- Video courtesy of Lucile Packard Children's Hospital Stanford
Conjoined twins in California have been reunited for the first time after being separated in a 17-hour operation.
Eva and Erika Sandoval had been recovering in separate beds since they underwent surgery on December 6.
The two-year-old twins, who slept in the same room, had shared a bladder, liver, parts of their digestive system and a third leg before the operation.
Doctors said both girls will probably need a prosthetic leg, but are expected to make a full recovery.
Although the girls were sleeping in the same room, they could not see each other - so their parents, aided by the intensive care team at Lucile Packard Children's Hospital Stanford - carefully carried Erika to be by her sister's side for the first time.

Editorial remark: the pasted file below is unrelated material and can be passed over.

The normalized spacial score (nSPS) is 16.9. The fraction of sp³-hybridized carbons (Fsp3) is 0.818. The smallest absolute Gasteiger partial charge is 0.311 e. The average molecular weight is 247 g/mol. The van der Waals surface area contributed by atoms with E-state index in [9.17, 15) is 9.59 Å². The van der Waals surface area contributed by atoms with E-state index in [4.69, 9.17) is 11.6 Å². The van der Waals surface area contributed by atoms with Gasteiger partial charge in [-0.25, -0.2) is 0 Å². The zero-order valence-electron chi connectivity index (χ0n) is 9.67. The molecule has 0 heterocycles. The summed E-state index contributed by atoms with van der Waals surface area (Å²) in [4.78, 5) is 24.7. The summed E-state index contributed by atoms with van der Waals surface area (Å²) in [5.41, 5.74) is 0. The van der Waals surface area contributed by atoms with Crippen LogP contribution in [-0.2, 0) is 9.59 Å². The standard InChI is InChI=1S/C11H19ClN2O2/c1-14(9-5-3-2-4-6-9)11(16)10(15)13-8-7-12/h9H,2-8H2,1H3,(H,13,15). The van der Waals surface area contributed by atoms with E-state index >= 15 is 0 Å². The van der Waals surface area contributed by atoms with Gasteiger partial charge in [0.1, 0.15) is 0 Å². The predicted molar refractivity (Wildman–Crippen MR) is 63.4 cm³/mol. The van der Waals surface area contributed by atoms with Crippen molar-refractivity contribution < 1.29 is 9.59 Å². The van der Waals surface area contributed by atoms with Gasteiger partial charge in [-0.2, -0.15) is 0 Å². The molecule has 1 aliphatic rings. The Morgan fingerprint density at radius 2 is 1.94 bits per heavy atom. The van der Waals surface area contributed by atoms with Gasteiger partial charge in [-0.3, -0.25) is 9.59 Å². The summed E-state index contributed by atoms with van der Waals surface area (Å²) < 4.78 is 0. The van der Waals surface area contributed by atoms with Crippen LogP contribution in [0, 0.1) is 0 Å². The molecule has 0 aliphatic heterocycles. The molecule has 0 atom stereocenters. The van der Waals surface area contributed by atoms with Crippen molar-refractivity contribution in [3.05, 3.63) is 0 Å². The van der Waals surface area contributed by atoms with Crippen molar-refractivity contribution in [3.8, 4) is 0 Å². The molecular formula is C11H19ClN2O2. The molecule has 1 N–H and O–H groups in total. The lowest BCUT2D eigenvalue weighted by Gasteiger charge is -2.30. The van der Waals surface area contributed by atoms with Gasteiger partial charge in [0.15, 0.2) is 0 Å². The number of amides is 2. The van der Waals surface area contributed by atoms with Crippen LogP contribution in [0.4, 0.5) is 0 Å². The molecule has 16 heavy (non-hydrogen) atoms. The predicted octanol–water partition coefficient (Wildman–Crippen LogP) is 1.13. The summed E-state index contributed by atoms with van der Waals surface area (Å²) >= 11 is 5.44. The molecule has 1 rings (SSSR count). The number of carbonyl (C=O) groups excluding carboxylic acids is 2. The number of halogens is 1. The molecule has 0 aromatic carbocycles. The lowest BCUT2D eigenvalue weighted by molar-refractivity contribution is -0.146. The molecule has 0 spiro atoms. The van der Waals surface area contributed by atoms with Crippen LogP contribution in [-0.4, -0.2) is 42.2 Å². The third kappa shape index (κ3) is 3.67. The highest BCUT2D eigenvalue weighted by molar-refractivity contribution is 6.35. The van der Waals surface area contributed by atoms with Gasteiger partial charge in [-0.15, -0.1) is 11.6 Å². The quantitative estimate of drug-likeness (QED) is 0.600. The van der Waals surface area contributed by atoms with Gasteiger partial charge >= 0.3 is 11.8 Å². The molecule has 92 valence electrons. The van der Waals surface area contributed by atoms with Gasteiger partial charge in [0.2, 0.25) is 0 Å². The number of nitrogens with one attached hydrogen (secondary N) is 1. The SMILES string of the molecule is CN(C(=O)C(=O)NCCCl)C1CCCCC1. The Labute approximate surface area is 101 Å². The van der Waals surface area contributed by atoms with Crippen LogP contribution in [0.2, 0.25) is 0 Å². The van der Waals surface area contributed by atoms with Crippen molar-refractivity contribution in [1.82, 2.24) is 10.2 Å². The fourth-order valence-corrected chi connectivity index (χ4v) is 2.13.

The twins' mother, Aida Sandoval, said: "It was such a thrill for us to see the girls next to one another again."
The girls are expected to continue their recovery in the hospital for another week, before being transferred out of intensive care to an acute care unit.
Only a few hundred operations have been performed successfully to separate conjoined twins, and doctors had calculated a 30% chance that one or both twins would not make it through the operation.
According to the University of Maryland Medical Centre, it is estimated as few as one in 200,000 births result in conjoined twins - 50% of whom are stillborn and 35% only survive one day.